Sat Oct 16 06:57pm EDT
Texas 20, Nebraska 13. So much for Garrett Gilbert's golden arm: The hyped sophomore was a woeful 4-of-16 passing against Nebraska's vaunted secondary, the worst possible afternoon for the guy who looked like the most important man on the field for the Longhorns coming in. And he still was, as it turns out. But who would have guessed Gilbert's legs would steal the show?
Of course, that was supposed to be Taylor Martinez's role. But where the previously ponderous Gilbert came out running on the Longhorns' early scoring drives and ran in both of their touchdowns en route to finishing as the game's leading rusher on yards (72) and yards per carry (6.5), it was a myth-busting afternoon for the Cornhuskers' blazing freshman: Off his star-making turn at Kansas State, Martinez was held to just 34 yards rushing on a long of 14, with a predictably limp day as a passer – no thanks to his suddenly butterfingery receivers.
This was the offense Nebraska fans feared throughout the offseason, that relegated the 'Huskers to the fringes of the national championship chatter before Martinez's supernova emergence over the first five games thrust them into it. Here, the most explosive attack in the Big 12 to date suddenly reverted back to the pedestrian outfit that came up short against the Longhorns last December: 213 total yards, six three-and-outs, zero touchdowns. In the defining game of the season, the great leap forward under Martinez was last year's offense.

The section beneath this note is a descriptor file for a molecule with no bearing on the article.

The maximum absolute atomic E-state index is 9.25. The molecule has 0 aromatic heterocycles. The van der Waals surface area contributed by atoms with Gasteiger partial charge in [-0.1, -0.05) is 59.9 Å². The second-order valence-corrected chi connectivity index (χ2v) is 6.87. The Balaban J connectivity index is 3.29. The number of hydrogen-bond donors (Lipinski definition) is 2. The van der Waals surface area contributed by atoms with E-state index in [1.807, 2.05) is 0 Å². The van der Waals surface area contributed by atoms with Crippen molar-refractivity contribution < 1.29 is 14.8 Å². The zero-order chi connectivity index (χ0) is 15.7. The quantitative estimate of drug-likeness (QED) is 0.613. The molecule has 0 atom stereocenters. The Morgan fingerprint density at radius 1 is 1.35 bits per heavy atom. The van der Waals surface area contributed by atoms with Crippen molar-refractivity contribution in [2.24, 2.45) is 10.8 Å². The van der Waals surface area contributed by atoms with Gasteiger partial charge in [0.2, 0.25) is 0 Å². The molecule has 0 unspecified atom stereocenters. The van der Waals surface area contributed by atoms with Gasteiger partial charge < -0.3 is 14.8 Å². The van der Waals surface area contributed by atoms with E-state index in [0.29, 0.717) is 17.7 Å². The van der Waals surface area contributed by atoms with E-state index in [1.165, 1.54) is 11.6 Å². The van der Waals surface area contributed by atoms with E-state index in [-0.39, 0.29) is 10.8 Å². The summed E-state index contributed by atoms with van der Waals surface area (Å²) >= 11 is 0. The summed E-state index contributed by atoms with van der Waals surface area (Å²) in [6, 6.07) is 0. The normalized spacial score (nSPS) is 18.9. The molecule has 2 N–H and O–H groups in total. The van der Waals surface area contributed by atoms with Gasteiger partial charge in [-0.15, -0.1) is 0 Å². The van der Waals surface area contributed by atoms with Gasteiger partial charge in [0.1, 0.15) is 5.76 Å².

On the other side, though, the triumph of Texas' defense was about as dramatic. This was last year's D, the most smothering in the nation against the run; it was the D that handcuffed Texas Tech in September, before back-to-back flops against UCLA and Oklahoma threatened to send the season hurtling out into the abyss. When the UT offense shrunk back into a shell in the second half – four punts, a short-field field goal and a clock-killing drive to close it out – the defense kept the 'Huskers completely at bay. Again.
In the big picture, a relatively comfortable road win over a top-five rival is a pretty good way to ward off the demons encroaching on the Longhorns over the last two weeks. With the possible exception of Oklahoma State (in Austin), there's no obvious hurdle on the remaining schedule that will keep them from hitting ten wins for the tenth year in a row. This was a key test for a young outfit facing longer odds – Nebraska came in as a 10-point favorite – than any Texas team has encountered in a long, long time, and it passed with honors.